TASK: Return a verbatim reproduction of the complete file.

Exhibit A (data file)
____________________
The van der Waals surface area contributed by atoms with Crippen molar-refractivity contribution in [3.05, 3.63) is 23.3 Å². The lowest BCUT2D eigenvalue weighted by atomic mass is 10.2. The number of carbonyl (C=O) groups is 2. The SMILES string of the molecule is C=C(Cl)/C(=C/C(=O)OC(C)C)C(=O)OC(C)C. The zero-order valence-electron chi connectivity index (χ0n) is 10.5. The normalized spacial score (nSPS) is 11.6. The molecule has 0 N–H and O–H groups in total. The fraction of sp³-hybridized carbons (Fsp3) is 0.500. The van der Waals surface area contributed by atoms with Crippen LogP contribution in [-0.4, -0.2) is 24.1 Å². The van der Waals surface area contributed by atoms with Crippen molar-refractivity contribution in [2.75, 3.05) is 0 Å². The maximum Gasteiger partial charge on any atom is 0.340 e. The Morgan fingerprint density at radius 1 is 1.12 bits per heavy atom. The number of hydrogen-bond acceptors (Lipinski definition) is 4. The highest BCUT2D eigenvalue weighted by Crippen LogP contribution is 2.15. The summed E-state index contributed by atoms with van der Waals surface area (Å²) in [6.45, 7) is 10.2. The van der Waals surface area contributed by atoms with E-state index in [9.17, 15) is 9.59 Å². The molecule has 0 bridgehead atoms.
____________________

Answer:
The van der Waals surface area contributed by atoms with Crippen molar-refractivity contribution in [3.05, 3.63) is 23.3 Å². The lowest BCUT2D eigenvalue weighted by atomic mass is 10.2. The number of carbonyl (C=O) groups is 2. The SMILES string of the molecule is C=C(Cl)/C(=C/C(=O)OC(C)C)C(=O)OC(C)C. The zero-order valence-electron chi connectivity index (χ0n) is 10.5. The normalized spacial score (nSPS) is 11.6. The molecule has 0 N–H and O–H groups in total. The fraction of sp³-hybridized carbons (Fsp3) is 0.500. The van der Waals surface area contributed by atoms with Crippen LogP contribution in [-0.4, -0.2) is 24.1 Å². The van der Waals surface area contributed by atoms with Crippen molar-refractivity contribution in [2.75, 3.05) is 0 Å². The maximum Gasteiger partial charge on any atom is 0.340 e. The Morgan fingerprint density at radius 1 is 1.12 bits per heavy atom. The number of hydrogen-bond acceptors (Lipinski definition) is 4. The highest BCUT2D eigenvalue weighted by Crippen LogP contribution is 2.15. The summed E-state index contributed by atoms with van der Waals surface area (Å²) in [6.45, 7) is 10.2. The van der Waals surface area contributed by atoms with E-state index in [9.17, 15) is 9.59 Å². The molecule has 0 bridgehead atoms.